Bridge Upgrades Revive Idea Of Trail Loop Around Lower Peoria Lake
There's new life breathing into an old idea: linking the trail systems on both sides of the Illinois River together.
The city of East Peoria is using $50,000 from the Tri-County Regional Planning Commission's Peoria-Pekin Urbanized Area Transportation System's (PPUATS, for short) Special Transportation Planning Studies program to study the possibility of linking up its existing eight miles of riverfront trails to the McClugage and Bob Michel bridges.
Those, in turn, would link up to Peoria's trail systems.
Ty Livingston, East Peoria's planning and development director, said the concept and groundwork for a regional trail loop was first laid more than 20 years ago by predecessors like former East Peoria City Administrator Tom Brimberry and former Planning and Development Director Matt Fick.
"We have pieces of it right now," said Livingston. "We've got a component that runs between the two marinas. We also have a piece that runs behind Bass Pro. There's no connection there in the middle that we've been looking for. And they had worked on it quite a bit. It required a lot of private property access and that sort of thing. And, unfortunately, due to the lack of interest (and) funds, that kind of fell by the wayside."
But the idea has recently become more attractive again for a couple reasons: new infrastructure and public demand.
"We've had some tremendous changes that have happened kind of regionally," Livingston said. "Both sides of the river spoke out very clearly in the initial design of the new McClugage Bridge span and requested a hiking/biking component to that bridge. And that was really kind of the the emphasis here that really got things going."
The addition of a 14-foot-wide, multi-use pathway across the Illinois River is one of the features incorporated into the ongoing $167 million McClugage Bridge project. The 70-year-old eastbound span of the bridge will be demolished to make way for a wider, modernized structure. That project is slated to wrap up in 2023.
Combined with expected improvements to the existing pedestrian walkways on the Bob Michel Bridge, and the expansion of Peoria's Rock Island Greenway into the city core later this year, the right ingredients seemed to be coming together.
"We saw the potential for a shakeout to be about a 12-mile loop around lower Peoria Lake," said Ryan Harms, a planner with the regional planning commission. "When you know, just a few years ago, we were talking about a lack of interest in bicycle infrastructure and trails, it really seems like a lot of pieces just happened to be falling into place."
Livingston said completing the trail loop also opens up possibilities to expand the network to other communities on the east side of the river.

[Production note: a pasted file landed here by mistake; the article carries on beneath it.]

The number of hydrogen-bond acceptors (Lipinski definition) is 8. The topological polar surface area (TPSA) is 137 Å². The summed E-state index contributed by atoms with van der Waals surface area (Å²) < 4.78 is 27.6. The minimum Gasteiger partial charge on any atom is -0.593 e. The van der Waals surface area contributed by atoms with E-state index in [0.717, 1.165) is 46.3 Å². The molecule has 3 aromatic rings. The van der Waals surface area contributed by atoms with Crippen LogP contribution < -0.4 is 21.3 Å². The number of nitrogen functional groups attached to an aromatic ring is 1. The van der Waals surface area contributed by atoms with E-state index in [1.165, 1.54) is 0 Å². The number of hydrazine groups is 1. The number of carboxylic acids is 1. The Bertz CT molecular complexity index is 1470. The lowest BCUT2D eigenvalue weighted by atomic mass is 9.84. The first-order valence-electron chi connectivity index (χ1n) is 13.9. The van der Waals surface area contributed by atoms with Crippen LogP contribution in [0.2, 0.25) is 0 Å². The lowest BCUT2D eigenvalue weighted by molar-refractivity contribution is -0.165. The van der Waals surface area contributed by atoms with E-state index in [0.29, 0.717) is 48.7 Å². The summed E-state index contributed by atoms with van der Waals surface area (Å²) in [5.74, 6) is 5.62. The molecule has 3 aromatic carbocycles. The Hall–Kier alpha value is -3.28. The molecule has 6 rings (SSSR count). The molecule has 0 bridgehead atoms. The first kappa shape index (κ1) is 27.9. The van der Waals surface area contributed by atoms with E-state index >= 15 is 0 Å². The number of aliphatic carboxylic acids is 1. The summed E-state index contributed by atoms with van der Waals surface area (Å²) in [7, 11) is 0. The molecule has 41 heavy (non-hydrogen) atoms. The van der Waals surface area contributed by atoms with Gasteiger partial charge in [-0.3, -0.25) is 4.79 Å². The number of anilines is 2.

"We've got connectivity over to the Morton trail system. We have the River Trail of Illinois that runs through the entire entirety of East Peoria," he said. "And then the other component to this study is to take a look at opportunities to connect to the Washington trail system via Centennial Drive. Obviously, we've got a big challenge with the bluffs right there as you come across the bridge. But it certainly starts bringing pieces together."
But what kind of funding actually exists for the land acquisition and other work needed to bring a trail loop off the drawing board and onto turf?
"That's a great question. And it always comes up. This is always a question. You know, when it comes to essentially non- motorized infrastructures, why are you going to pay for it?" said Harms.
Funds earmarked for biking and trail improvements are available through the Tri-County Regional Planning Commission and the Illinois Transportation Enhancement Program, he said. Harms said the study also puts East Peoria in a better position to potentially land federal dollars for the project.
"The study will put the city of East Peoria in a prime position in terms of knowing what to build. So were they to go after a state or federal grant, it makes a strong case," he said.
That includes showing there's strong public support for the proposal through gathered input in the study process, Livingston said.
"This is kind of the first step in that process. And then when there's opportunities to pursue it, you've already got this step taken, because that's really a key component of any application for funding," said Livingston of the study.
Livingston said he expects the study process to take most of the rest of this year.
East Peoria is tapping the expertise of Alexandria, Va.'s Lardner/Klein Landscape Architects in successfully bringing about similar riverfront trail projects around the country, as well as the engineering services of Bloomington-based Farnsworth Group.
The study also provides an opportunity to look at other factors, such as river flooding and trail maintenance.
Livingston said the overall hope is to create a new tourism draw not just for East Peoria, but the region as a whole.
"One of the things we continue to surprise visitors with when they come to this area is they expect corn fields and bean fields for miles around. And they get into the Illinois River Valley here. And it has a lot of beauty to it. And so, you know, this is a great opportunity to really take advantage of that," he said. "And if you can provide these recreational opportunities for folks to take advantage of, it's definitely a good thing."
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